We had no idea at first what was happening. We were all so young and naive. We were good Christian girls who thought that mental illness was something other people got. People who did drugs or drank too much or had witnessed horrific things.

Long before any of us understood the depth of her illness, my girlfriend struggled with guilt. She was convinced that if she prayed hard enough, if she lived a good enough life, and if she loved Jesus with her whole heart, her mind would be restored.

That first year following her firstborn’s birth, my girlfriend spent a great deal of time locked up in a secure setting. She could not be left alone with her infant, not because of the fear that she might harm the child, but simply because she wasn’t well enough to take care of her own self, much less a baby. When her second child was born, years later, she attempted suicide. But by then, of course, we had come to understand that this was more than postpartum blues. She was seriously ill and she needed more help than her loved ones and her prayer pals could provide.

During all of the chaos that ensued, she made me promise her one thing — Whatever happens, don’t let me hurt my babies, she pleaded. I promised her that, although I felt powerless in my ability to do as I promised.

There were consultations with psychiatrists and psychologists and finally with an endocrinologist who helped give me back my childhood pal and the memories we share. But when she was laying up in that hospital bed, recovering from that suicide attempt, my girlfriend’s mama sat at the kitchen table and wept. She blamed herself for her daughter’s illness. Any good parent would, I imagine. I bet Nancy and Peter Lanza wondered at times if their divorce, or their parenting-style caused their son to go off half-kilter.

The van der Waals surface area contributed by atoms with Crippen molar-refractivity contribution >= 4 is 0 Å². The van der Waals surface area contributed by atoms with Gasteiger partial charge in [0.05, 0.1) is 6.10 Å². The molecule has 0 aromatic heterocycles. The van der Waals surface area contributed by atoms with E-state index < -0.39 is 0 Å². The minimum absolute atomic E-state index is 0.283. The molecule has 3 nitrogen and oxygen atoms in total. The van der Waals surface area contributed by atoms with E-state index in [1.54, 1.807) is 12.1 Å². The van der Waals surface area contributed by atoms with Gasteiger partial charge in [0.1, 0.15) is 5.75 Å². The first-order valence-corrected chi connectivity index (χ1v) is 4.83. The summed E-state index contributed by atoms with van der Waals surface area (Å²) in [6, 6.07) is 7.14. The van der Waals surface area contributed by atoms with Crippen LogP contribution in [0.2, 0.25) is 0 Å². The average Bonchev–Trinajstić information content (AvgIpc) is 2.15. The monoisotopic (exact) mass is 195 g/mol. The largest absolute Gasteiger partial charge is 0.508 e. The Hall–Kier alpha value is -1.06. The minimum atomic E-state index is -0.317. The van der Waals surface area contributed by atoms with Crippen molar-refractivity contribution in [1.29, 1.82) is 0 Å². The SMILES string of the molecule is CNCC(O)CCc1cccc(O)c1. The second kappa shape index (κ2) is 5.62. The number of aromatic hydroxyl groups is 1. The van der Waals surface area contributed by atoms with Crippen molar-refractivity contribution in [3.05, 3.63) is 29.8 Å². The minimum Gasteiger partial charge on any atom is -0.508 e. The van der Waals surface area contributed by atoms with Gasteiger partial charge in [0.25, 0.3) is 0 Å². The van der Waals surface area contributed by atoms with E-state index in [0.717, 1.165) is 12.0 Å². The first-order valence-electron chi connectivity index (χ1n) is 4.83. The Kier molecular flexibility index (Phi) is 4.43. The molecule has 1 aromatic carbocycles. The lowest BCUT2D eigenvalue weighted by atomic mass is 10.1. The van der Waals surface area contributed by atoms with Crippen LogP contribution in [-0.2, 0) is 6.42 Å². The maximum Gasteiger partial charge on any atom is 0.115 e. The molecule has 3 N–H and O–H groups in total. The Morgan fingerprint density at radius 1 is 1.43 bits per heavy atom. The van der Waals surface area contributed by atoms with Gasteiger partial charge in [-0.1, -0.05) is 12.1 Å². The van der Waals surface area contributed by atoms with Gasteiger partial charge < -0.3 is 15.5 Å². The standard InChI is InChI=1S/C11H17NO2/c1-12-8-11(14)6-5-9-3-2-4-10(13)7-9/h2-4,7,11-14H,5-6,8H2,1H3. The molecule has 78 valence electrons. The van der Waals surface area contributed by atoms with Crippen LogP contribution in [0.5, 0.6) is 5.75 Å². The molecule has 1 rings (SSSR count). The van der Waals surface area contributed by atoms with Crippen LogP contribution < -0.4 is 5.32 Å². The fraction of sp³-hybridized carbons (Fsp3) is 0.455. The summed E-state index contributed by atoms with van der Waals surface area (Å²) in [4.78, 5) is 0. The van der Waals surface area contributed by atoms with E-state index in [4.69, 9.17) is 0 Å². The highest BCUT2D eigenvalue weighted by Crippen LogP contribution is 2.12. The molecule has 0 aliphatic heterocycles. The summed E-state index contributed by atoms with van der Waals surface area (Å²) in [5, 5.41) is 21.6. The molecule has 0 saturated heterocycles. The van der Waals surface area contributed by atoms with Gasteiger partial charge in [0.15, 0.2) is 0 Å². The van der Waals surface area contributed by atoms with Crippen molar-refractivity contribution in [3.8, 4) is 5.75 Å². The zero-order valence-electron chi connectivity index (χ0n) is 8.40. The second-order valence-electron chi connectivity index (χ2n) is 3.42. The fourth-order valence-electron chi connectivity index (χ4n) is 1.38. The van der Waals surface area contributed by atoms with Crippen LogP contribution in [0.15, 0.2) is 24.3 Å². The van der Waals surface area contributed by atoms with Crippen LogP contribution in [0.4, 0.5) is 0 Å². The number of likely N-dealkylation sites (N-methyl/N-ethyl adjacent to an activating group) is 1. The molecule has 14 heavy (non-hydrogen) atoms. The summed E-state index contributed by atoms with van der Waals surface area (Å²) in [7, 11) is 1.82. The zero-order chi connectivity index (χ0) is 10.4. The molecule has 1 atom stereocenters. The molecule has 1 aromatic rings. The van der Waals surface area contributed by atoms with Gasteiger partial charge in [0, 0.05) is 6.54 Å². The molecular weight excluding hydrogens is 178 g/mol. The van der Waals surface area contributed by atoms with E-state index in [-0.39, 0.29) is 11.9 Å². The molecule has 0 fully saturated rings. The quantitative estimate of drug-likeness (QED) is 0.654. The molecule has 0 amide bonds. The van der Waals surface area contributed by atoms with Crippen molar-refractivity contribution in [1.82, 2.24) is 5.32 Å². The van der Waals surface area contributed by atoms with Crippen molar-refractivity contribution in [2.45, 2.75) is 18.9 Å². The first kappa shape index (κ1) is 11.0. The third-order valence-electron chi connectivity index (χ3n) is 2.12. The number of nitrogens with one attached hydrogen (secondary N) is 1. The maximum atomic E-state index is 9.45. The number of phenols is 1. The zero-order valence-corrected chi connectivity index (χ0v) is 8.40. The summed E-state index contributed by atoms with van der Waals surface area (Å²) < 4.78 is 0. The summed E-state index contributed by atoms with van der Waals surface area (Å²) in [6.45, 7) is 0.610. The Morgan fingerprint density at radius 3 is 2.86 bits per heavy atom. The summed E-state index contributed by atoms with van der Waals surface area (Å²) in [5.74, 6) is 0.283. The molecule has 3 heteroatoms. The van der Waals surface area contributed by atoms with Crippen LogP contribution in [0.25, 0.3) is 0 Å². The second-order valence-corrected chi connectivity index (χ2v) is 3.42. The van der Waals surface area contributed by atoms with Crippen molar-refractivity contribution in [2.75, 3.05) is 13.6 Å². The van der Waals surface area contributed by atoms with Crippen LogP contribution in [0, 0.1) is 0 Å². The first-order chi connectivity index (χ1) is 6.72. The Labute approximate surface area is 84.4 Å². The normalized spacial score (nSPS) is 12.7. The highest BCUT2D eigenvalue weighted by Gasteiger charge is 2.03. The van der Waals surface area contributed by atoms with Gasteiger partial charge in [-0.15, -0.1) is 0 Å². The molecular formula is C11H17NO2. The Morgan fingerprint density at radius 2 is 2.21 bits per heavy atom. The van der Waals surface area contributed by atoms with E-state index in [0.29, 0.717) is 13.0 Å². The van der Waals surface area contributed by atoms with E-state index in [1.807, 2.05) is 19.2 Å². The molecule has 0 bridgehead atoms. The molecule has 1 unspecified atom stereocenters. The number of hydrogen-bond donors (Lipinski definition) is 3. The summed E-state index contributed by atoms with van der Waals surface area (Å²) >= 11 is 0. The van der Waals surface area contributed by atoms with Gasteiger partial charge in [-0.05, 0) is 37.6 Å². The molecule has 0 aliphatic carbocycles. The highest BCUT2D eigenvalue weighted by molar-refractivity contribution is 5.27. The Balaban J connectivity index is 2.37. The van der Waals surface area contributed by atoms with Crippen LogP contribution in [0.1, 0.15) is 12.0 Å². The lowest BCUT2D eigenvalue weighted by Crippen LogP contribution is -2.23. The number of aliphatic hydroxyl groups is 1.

I was also working the newsroom when this nation made the decision to turn the mentally ill out to the streets. To shut down state-run facilities for all but of the worst of the mentally ill. It was an effort to save more tax dollars and to give the mentally ill their independence, or so claimed the routine political sound bite.

Law Enforcement reluctantly became the caretakers of the mental disturbed, housing them in county and city jails all across this land. Police warned citizens in advance, though, that there would be consequences to our economic choices.

The families of the mentally disabled often suffer in isolation. Parents are left to search the Internet for any form of help they can find. I bet most of us can name a person in our own community who suffers from mental illness. Someone we all suspect ought to be in a secure facility, for their own benefit, if not for ours. These families may belong to our church. We sneak stares at them across the pews and offer a prayer for them but we do not befriend them because, well, their child is such a weird kid, and none of us really know how to deal with weird kids in real-life and not characters in a short story.

I can’t help but wonder, though, if we grownups are the evil ones for creating a society in which the mentally ill are readily given access to semiautomatic weapons and, yet, are so rarely able to access the type of health care that might truly help them, their families and their communities.  When it comes to the mentally ill, we are still operating in the dark ages. It’s easier to blame the demons, than to realize that we good people have a responsibility in all of this.

For another look at this issue, check out this article on the Huffington Post: I am Adam Lanza’s Mother. 


What do you think?